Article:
How & When to Plant Hyacinth: 4 Simple Steps
Originally from Europe, the Hyacinth plant had over 2,000 cultivars at one point. Now, there are around 60 commercially-cultivated varieties to choose from, and it’s one of the easiest spring bulb perennials to grow. Garden, containers, or even a bulb vase filled with water are all suitable for growing Hyacinth.
One of the biggest pros(and cons) is the Hyacinth’s strong aroma. Some people love how strong and fragrant the flowers are, but others are a little overwhelmed by the smell. Whether you like the smell or not, it’s hard to ignore the beauty of a group of Hyacinth plants in bloom.
If you live in a climate where temperatures get chilly in the fall and winter, Hyacinths are easy to grow. This guide will give you the information you need on how and when to plant them. And a few tips for ongoing care.
When to Plant Hyacinth
If you want spring-blooming Hyacinth, you’ll want to plant the bulbs approximately 1–2 months before the first frost of the fall. This typically ends up being somewhere between September and October in most places.
Unlike many other plants out there that need warmth, sun, and water to sprout, Hyacinth bulbs are the opposite. The bulbs need cooler temperatures to sprout. So, unless you live somewhere where the winter temperatures drop to the 30s regularly, you’ll need to purchase pre-chilled bulbs for successful growing.
The4 Steps on How to Plant Hyacinth
1. Choose Your Bulbs and Area
When you’re getting ready to plant, choose healthy bulbs. Your best bet is the large bulbs that show no signs of decaying or diseases.
Also, you’ll want to choose the area where you’re planting the bulbs. For the best fragrance, plan for multiple bulbs to be planted in one area. And because they thrive in full sun or partial sun, you’ll want to plant them somewhere that receives at least 6 hours of sunlight a day. The more sun, the better.
2. Prepare the Soil
If the soil is high-quality and nutrient-rich, there isn’t much to do for prep. However, if the soil isn’t great, mixing in a 5-5-10 slow-release plant food prior to planting the bulbs will help. Once you do this, your bulbs will require little to know care until the spring.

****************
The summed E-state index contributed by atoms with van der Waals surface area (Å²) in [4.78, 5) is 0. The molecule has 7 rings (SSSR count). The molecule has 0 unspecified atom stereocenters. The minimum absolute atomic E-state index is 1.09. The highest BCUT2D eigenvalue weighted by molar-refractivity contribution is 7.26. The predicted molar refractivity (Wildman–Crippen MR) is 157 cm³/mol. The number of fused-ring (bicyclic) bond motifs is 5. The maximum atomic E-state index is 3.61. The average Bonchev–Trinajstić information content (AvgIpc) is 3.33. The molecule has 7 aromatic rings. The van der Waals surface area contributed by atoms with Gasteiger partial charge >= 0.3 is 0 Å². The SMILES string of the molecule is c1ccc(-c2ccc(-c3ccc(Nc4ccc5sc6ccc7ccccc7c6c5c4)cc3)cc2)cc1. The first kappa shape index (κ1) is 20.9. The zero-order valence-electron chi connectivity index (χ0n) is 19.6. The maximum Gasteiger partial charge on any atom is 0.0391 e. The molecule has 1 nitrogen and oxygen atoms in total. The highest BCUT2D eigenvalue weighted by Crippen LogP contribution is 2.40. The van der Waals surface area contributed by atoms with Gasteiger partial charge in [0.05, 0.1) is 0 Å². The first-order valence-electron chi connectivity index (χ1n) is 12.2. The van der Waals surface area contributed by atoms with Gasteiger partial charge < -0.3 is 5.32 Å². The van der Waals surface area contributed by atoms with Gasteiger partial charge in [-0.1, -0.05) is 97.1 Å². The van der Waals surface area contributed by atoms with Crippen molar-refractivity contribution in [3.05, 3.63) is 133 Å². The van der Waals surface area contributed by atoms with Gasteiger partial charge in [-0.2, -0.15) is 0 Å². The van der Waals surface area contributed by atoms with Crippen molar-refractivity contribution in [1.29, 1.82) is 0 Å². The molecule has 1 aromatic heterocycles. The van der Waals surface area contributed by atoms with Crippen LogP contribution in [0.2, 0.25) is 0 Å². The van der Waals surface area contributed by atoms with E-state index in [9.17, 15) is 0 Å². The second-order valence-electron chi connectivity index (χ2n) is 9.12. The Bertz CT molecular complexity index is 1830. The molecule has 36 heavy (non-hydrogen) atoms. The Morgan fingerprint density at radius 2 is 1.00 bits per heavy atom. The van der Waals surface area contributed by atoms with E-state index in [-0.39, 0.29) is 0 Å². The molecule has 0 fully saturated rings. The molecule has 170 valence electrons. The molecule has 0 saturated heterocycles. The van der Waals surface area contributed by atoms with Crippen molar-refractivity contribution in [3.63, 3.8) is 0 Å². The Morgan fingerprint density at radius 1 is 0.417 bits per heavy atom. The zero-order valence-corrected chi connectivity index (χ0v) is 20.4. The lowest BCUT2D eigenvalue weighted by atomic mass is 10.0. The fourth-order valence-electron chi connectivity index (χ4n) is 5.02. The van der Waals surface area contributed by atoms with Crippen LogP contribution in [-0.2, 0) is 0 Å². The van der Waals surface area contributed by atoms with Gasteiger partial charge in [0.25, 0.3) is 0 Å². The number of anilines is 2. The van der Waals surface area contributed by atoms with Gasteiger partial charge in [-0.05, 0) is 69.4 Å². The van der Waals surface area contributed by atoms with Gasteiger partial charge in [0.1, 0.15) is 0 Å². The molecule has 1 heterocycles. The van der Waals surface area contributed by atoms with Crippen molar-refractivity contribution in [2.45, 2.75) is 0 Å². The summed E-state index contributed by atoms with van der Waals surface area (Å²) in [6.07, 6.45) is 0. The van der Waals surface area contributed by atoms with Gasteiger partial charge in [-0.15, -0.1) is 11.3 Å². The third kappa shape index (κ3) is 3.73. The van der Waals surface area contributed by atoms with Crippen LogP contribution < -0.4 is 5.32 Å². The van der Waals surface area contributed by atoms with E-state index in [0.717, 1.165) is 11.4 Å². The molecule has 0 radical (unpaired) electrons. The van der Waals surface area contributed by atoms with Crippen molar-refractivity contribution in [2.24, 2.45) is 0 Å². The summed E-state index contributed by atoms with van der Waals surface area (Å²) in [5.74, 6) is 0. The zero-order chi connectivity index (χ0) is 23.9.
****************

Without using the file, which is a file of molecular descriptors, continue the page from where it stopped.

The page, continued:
There’s no specific depth that you must plant a Hyacinth bulb. Essentially, the size of the bulb determines the depth because you want to plant them approximately 3–4 times deep as they are tall.
4. Enjoy the Plant
Once the bulbs are in the ground, it’s time to let nature do its job. Over the winter, the chill will prepare the bulbs for sprouting in the spring. When spring hits and the plant begins to sprout, give the soil a bit of fertilizer.
Things to Remember When Planting Hyacinth
Hyacinth plants aren’t difficult to grow, but there are a few things to keep in mind when planting them to offer them the best chance of growing:
Looking After Hyacinth
Hyacinths don’t require a lot of ongoing maintenance. But there are a few things to keep in mind when caring for them.
They don’t need a lot of water. You want the soil to dry in between waterings. Depending on your climate, you should only need to water them once or twice a week. Hyacinths don’t like sitting in wet soil. This is why it’s so important that the soil is loose and drains well.
Hyacinths are pretty hardy and do well in USDA zones 4–8. Depending on where you live, you may need to protect the dormant bulbs over the winter, but they don’t require anything special in most cases.
Popular Hyacinth Varieties
There are around 60 cultivars to choose from, but here are some of the most common varieties for the home gardener:
Hyacinth plants will make a great addition to your cold climate garden. Unlike many other plants, these thrive from the cold weather over the winter. When taking care of a Hyacinth once it sprouts, the main thing is to let it dry out between watering, so the bulb doesn’t stay wet.
Featured Image Credit: Coernl, Pixabay